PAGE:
Cancer is the second leading cause of death in Duval County. The disparity in overall cancer death rates had disappeared in 2001 before growing through 2005. The gap once again closed in 2007. Age-adjusted cancer death rates per 100,000: 2008 White Black Hispanic 189.7 194.5 93.7 2009 188.0 162.4 89.0 Difference - 1.7 - 32.1 - 4.7

In 2009, with significant improvement in cancer rates among Jacksonville’s black population, 26 points separated white and black age-adjusted cancer death rates, a shift from 2008 when cancer rates were worse for blacks than for whites. Hispanic cancer death rates remain far below white or black cancer death rates (respectively 99 and 73 points below in 2009.)

Source: Florida Department of Health

The elimination of health disparities in our community is critically important. It is imperative that we work together to ensure access to compassionate, quality and effective care for all. -Frank Cobbin, SVP Operations
JCCI 2010 Race Relations Progress Report Page 11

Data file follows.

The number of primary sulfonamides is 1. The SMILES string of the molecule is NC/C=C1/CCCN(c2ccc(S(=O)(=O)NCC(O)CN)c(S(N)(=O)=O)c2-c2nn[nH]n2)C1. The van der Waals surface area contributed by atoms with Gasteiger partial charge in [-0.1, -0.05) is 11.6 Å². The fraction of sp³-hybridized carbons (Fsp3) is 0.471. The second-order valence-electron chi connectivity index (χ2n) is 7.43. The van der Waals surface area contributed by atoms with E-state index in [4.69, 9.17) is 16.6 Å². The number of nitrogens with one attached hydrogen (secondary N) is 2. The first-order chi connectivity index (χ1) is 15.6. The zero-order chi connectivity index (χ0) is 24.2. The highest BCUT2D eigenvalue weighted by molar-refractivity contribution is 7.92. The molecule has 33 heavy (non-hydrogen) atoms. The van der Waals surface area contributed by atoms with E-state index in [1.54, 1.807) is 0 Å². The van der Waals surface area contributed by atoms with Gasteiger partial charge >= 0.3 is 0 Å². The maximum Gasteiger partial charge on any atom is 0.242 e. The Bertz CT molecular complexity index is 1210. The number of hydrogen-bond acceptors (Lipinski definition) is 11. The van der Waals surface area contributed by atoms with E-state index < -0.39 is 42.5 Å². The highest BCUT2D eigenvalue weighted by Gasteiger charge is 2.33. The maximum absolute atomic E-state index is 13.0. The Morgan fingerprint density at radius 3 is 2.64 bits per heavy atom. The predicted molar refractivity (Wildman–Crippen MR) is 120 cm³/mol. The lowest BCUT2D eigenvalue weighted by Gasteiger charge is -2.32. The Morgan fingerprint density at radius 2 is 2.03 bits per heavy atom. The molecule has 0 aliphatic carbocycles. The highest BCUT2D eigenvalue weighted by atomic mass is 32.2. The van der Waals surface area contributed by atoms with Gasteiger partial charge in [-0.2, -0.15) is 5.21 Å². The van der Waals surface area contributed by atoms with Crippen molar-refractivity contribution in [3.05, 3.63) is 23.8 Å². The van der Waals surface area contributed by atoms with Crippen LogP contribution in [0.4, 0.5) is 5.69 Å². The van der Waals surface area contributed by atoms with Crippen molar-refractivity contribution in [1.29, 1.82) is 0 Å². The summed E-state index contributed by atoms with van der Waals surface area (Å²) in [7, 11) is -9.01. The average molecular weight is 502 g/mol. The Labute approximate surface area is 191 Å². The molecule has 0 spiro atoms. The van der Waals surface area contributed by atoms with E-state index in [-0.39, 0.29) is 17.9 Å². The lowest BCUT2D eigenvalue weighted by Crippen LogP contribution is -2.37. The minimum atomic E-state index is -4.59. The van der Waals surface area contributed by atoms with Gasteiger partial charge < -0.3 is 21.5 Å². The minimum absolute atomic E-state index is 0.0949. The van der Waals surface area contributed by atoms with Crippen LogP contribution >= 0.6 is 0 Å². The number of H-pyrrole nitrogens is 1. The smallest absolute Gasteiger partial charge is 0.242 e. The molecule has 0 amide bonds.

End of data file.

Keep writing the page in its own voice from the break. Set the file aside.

Heart Disease Death Rate

Inmate Admissions per 1,000 Population for Misdemeanors
The 2002 Beyond the Talk: Improving Race Relations study found that “the disproportionate number of blacks who are incarcerated in Jacksonville contributes to the incidence of single-parent families, economic disparities, disproportionate disenfranchisement, and the perception that racial minorities should distrust the criminaljustice system.” Total inmate admissions for misdemeanors: White Black 2008 16,241 17,121 2009 14,379 14,620 Difference - 1,862 - 2,861

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Justice and the Legal System

Inmate admissions per 1,000 population: White Black Source: Jacksonville Sheriff’s Office In 2009, more black offenders than white offenders were incarcerated for misdemeanors. The incarceration rate for black offenders per 1,000 people was more than double that of the white rate, but had declined 10 points since 2008. 2008 38.9 88.2 2009 34.3 77.8 Difference - 4.6 - 10.4